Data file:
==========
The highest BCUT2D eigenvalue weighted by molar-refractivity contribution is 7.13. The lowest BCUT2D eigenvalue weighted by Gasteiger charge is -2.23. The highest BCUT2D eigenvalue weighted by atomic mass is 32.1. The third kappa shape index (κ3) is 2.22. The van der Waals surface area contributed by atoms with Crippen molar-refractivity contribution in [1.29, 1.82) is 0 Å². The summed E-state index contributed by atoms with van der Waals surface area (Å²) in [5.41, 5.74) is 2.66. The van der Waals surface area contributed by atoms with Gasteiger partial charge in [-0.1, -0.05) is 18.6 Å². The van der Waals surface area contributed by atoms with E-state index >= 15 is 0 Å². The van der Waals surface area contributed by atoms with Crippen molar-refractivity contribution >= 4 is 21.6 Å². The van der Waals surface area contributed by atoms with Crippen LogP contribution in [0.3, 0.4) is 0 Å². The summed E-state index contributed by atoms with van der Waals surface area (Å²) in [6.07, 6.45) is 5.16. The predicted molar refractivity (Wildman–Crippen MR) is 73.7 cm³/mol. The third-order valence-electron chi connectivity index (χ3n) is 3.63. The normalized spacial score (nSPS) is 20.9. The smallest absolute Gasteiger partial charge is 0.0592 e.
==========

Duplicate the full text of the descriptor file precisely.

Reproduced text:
The highest BCUT2D eigenvalue weighted by molar-refractivity contribution is 7.13. The lowest BCUT2D eigenvalue weighted by Gasteiger charge is -2.23. The highest BCUT2D eigenvalue weighted by atomic mass is 32.1. The third kappa shape index (κ3) is 2.22. The van der Waals surface area contributed by atoms with Crippen molar-refractivity contribution in [1.29, 1.82) is 0 Å². The summed E-state index contributed by atoms with van der Waals surface area (Å²) in [5.41, 5.74) is 2.66. The van der Waals surface area contributed by atoms with Gasteiger partial charge in [-0.1, -0.05) is 18.6 Å². The van der Waals surface area contributed by atoms with E-state index >= 15 is 0 Å². The van der Waals surface area contributed by atoms with Crippen molar-refractivity contribution >= 4 is 21.6 Å². The van der Waals surface area contributed by atoms with Crippen LogP contribution in [0.3, 0.4) is 0 Å². The summed E-state index contributed by atoms with van der Waals surface area (Å²) in [6.07, 6.45) is 5.16. The predicted molar refractivity (Wildman–Crippen MR) is 73.7 cm³/mol. The third-order valence-electron chi connectivity index (χ3n) is 3.63. The normalized spacial score (nSPS) is 20.9. The smallest absolute Gasteiger partial charge is 0.0592 e.